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Vol 7 No 1, September 2001

 

Contents

This edition is the third published at the University of the South Pacific. Feedback to The Editor - subscription orders to journ@usp.ac.fj, or fill in the subscription order coupon on this site and email.

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Editorial:

CULTURE AND CONFLICT

Articles

COVERAGE OF CRISES:
1 PARADISE EXPOSED: Is the region's Fourth Estate up to it?
By Mary-Louise O'Callaghan
Should the local press bear some of the responsibility for the political turmoil that has engulfed the South Pacific, asks this article in the first of a series of regional perspectives on crises and how the news media have handled them. Great news is rarely good news for the countries involved. pp 10-19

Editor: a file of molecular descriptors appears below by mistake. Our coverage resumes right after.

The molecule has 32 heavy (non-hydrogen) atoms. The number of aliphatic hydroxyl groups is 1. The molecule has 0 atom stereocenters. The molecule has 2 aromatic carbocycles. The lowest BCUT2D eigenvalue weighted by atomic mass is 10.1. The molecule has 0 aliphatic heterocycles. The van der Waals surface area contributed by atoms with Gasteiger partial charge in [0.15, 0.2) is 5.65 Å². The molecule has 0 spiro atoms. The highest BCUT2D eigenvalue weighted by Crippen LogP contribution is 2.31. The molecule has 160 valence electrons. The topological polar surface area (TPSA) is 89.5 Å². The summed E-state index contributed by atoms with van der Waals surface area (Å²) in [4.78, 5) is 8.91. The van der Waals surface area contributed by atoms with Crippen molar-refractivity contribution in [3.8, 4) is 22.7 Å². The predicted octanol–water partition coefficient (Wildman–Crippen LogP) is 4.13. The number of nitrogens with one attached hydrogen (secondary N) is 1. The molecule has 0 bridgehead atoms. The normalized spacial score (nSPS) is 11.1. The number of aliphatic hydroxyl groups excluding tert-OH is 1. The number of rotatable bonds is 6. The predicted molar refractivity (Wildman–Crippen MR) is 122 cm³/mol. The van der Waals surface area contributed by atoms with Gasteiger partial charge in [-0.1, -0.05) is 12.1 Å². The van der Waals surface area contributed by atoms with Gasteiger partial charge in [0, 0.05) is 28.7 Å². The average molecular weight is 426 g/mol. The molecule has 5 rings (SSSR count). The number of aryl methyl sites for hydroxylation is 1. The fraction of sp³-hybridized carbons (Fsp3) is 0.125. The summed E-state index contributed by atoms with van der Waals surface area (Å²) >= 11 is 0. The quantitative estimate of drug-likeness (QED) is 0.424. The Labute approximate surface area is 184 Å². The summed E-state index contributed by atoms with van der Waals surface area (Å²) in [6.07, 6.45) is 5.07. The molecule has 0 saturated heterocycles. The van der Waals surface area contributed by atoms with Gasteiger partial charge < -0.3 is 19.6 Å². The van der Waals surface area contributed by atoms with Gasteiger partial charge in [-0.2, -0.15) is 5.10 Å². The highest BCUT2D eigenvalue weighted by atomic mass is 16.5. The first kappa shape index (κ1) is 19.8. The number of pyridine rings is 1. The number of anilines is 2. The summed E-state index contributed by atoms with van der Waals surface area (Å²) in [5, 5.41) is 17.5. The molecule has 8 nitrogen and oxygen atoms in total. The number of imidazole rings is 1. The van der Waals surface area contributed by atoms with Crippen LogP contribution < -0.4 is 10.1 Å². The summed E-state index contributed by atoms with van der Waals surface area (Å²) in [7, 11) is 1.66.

CHAMPION OF THE FREE PRESS - Ieremia Tabai p 15-18
By Mary-Louise O'Callaghan

2 THE BURE NEWSROOM
By Michael Field
Poolside rumours at the Centra and the media peddling of them had much to answer for in foreign coverage of the Fiji attempted coup. One reporter was an extreme example of the Stockholm Syndrome but others who remained in Parliament day after day also quickly became George Speight's propaganda arm. pp 20-28

3 COPY VERSUS CUSTOM
By Jale Moala
The coup polarised the races in Fiji - or so it seemed, thus creating a situation in which many reporters found it difficult to focus on the issues from a totally impartial point of view. They were swept away by the euphoria of the moment and the tension and the emotion that charged the event. This was true of both indigenous Fijian and Indo-Fijian reporters. pp 29-34

4 MEDIA AND THE COUP
By Samisoni Pareti